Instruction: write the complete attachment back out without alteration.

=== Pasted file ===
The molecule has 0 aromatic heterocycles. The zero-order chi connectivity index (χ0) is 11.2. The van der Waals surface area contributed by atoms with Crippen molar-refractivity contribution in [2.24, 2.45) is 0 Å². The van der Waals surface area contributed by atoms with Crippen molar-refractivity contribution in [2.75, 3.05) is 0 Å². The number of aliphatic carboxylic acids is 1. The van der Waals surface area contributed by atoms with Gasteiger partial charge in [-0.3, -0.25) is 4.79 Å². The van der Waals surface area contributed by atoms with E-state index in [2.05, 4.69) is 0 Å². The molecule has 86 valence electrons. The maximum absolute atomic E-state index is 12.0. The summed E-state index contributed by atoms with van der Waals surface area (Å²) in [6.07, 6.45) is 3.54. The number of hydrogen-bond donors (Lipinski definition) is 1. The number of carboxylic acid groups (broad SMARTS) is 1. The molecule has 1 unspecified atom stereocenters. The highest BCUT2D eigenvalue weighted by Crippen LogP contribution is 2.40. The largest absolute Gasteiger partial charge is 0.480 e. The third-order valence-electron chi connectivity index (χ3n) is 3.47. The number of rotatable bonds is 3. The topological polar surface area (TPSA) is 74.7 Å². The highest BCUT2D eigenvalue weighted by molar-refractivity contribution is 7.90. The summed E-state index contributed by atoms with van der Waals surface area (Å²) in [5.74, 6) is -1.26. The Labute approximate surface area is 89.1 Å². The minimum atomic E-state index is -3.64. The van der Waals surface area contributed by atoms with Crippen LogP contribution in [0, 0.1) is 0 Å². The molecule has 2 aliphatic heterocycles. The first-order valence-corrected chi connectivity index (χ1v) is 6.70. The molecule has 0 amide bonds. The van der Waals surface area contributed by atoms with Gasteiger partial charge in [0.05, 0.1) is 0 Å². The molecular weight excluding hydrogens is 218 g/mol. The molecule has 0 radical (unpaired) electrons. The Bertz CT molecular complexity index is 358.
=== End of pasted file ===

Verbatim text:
The molecule has 0 aromatic heterocycles. The zero-order chi connectivity index (χ0) is 11.2. The van der Waals surface area contributed by atoms with Crippen molar-refractivity contribution in [2.24, 2.45) is 0 Å². The van der Waals surface area contributed by atoms with Crippen molar-refractivity contribution in [2.75, 3.05) is 0 Å². The number of aliphatic carboxylic acids is 1. The van der Waals surface area contributed by atoms with Gasteiger partial charge in [-0.3, -0.25) is 4.79 Å². The van der Waals surface area contributed by atoms with E-state index in [2.05, 4.69) is 0 Å². The molecule has 86 valence electrons. The maximum absolute atomic E-state index is 12.0. The summed E-state index contributed by atoms with van der Waals surface area (Å²) in [6.07, 6.45) is 3.54. The number of hydrogen-bond donors (Lipinski definition) is 1. The number of carboxylic acid groups (broad SMARTS) is 1. The molecule has 1 unspecified atom stereocenters. The highest BCUT2D eigenvalue weighted by Crippen LogP contribution is 2.40. The largest absolute Gasteiger partial charge is 0.480 e. The third-order valence-electron chi connectivity index (χ3n) is 3.47. The number of rotatable bonds is 3. The topological polar surface area (TPSA) is 74.7 Å². The highest BCUT2D eigenvalue weighted by molar-refractivity contribution is 7.90. The summed E-state index contributed by atoms with van der Waals surface area (Å²) in [5.74, 6) is -1.26. The Labute approximate surface area is 89.1 Å². The minimum atomic E-state index is -3.64. The van der Waals surface area contributed by atoms with Crippen LogP contribution in [0, 0.1) is 0 Å². The molecule has 2 aliphatic heterocycles. The first-order valence-corrected chi connectivity index (χ1v) is 6.70. The molecule has 0 amide bonds. The van der Waals surface area contributed by atoms with Gasteiger partial charge in [0.05, 0.1) is 0 Å². The molecular weight excluding hydrogens is 218 g/mol. The molecule has 0 radical (unpaired) electrons. The Bertz CT molecular complexity index is 358.